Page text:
Ragini Dhanshri (fig 1, described without scientific analysis) is depicted as a dusky-complexioned woman painting a portrait of her beloved whom she is dearly missing. The gathering of dramatic thunder clouds with shaded dark rain-laden clouds hint at the oppressive atmosphere and the arrival of an untimely monsoon. The longing for the not-yet-arrived sweetheart is suffocating. The clouds rumbling echo the feeling of her lonely heart, impelling her to paint a likeliness of her beloved. A confidant helps her in this undertaking by holding a mother-of-pearl and mussel shell pigment holders while she paints. Tragically, as the portrait is nearing completion, her eyes brim over with tears before pouring off the clouds. Smearing her cheeks and chest, the tears blur her vision, preventing her from completing the portrait. These inferred overwhelming and complex emotions are dhyan, or meditative aid, for the melancholic melody with such provocative notes.
In Raga Hindol (fig 2, explained along with scientific analysis), literal meaning a swing, the artist’s vantage point for the composition appears to be in front of the red balustrade. A black patch of the sky behind the grey wall hints at the stated time of the day – the first phase before sunlight breaks. The sources of light in the composition come from the serpentine lighting flashing high up in the clouds. An oblique placement of the square turquoise tiles on the floor provides an elevation to the composition that dramatically focuses on the giant golden hindol (swing). Musical notes in this raga, called meend, have a prominent gliding movement that resembles the back and forth of the swing, substantiating its presence in the composition.
Here, the artist has depicted the preparations for a musical recital, paying special attention to set the mood and atmosphere, this can be seen by the passing thunderstorm, racing clouds, the suggestion of the cry of the egrets and the ringing of the bells that hang on the golden swing. An earthy smell mixed with the night jasmine coiled around the banana tree is also suggested to enhance the auditory and olfactory senses of the viewers. The scene shows a king and his zenana (female consorts) aroused or provoked enough by the mahaul (atmosphere) to engage in an early morning raga recital on an open terrace. The pale complexioned king, in a bright mustard costume settles on a maroon velvet cushion placed on the chowki (seat) that is attached with golden chains to the top bar of the swing. The king is supporting a rudra vina (stringed musical instrument) on his right shoulder by holding it from the dand (fingerboard). He is adjusting his body weight on the swing while holding the instrument by tightly grasping his right hand around his folded right leg, accidently crushing his flower garland and he appears to be shifting his body by pushing his left leg, leaving his khadau (wooden slippers) hanging mid-air in the opposite direction – still held between his toes.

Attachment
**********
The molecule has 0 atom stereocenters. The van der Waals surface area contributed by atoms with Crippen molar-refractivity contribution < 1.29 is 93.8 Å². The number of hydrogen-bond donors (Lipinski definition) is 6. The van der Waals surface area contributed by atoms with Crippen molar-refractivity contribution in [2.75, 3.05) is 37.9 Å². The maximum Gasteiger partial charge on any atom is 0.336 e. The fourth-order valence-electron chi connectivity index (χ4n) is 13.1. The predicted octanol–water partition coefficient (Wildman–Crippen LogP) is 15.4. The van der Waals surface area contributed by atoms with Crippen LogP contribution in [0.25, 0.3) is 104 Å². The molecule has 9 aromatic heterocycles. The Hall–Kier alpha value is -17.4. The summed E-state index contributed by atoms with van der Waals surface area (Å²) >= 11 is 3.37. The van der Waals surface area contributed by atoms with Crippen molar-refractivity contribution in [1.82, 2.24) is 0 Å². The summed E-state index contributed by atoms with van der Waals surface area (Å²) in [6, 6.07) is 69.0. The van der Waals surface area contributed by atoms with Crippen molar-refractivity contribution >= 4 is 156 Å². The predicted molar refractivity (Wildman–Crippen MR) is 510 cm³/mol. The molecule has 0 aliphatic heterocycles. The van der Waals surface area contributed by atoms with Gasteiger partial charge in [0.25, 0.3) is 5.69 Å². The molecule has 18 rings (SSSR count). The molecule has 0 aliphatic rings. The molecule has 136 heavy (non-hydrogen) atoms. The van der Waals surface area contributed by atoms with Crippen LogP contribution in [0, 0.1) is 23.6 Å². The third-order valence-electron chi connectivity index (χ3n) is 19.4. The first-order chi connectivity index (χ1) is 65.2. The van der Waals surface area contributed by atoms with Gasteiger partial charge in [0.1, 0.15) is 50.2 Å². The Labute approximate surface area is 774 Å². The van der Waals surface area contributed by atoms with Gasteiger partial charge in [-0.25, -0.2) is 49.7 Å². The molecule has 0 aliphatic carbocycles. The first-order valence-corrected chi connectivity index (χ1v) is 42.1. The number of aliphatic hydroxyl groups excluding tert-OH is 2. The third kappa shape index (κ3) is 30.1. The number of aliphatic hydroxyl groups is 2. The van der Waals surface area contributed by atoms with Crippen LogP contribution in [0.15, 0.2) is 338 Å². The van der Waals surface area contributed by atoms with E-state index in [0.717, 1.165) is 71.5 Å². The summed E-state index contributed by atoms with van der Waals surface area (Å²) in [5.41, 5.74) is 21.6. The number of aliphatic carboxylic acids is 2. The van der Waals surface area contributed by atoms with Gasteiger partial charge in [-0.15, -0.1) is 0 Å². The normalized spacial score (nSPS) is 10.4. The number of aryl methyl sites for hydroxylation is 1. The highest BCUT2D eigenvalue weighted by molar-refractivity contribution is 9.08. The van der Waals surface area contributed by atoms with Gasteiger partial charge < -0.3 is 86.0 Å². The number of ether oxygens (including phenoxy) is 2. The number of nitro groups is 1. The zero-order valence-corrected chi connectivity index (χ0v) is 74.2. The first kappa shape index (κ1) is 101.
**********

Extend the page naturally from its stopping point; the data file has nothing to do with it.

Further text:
In the gesture of extending help, one of the female consorts, standing in front of the post of the swing, moves her hand towards the king – and their fingers meet – coinciding with the flash of lightening and hinting at felt electric impulse on touching. Another consort, standing behind a post, holds a pole with her left hand, and sensing a nip in the air, extends her thicker shawl towards the king. The female in the foreground, slightly bending, is playing the tal manojia (cymbals), which are painted nearly touching each other. Of the two women standing to the right of the swing, one raises a fly-whisk towards the king and the other adjusts the loose end of her sari that has a prominent bund bandhej pattern. She appears to be holding a circular metallic disc close to her – a much-debated object that reoccurs in other paintings in the series. It is probably a portable darsan box that opens to reveal the painting of deity on one side and a mirror on the other, often used by the devotees for the first darsan (seeing the deity) of the day, or used while travelling. At the centre right of the composition there is a doorway with a rolled up blind, from where the troop probably entered the terrace.
The format and adaptations for the composition have also been closely studied. Hindol is one of the six main male music melodies and is a unique case where the chatera (artists) added the layers of correlation over a time-tested composition. The earliest rendition of a Raga Hindol in the Hadoti region comes from the Badal Mahal fresco inside the Bundi fort from the 17th century. Within a hundred years, a crucial iconographic signifier in the composition has changed, the ‘yellow’ colour of the mustard fields in the fresco is different to that used in the paper format in relation to the ruler’s complexion and clothes, without the signifier of an ‘Indian spring’.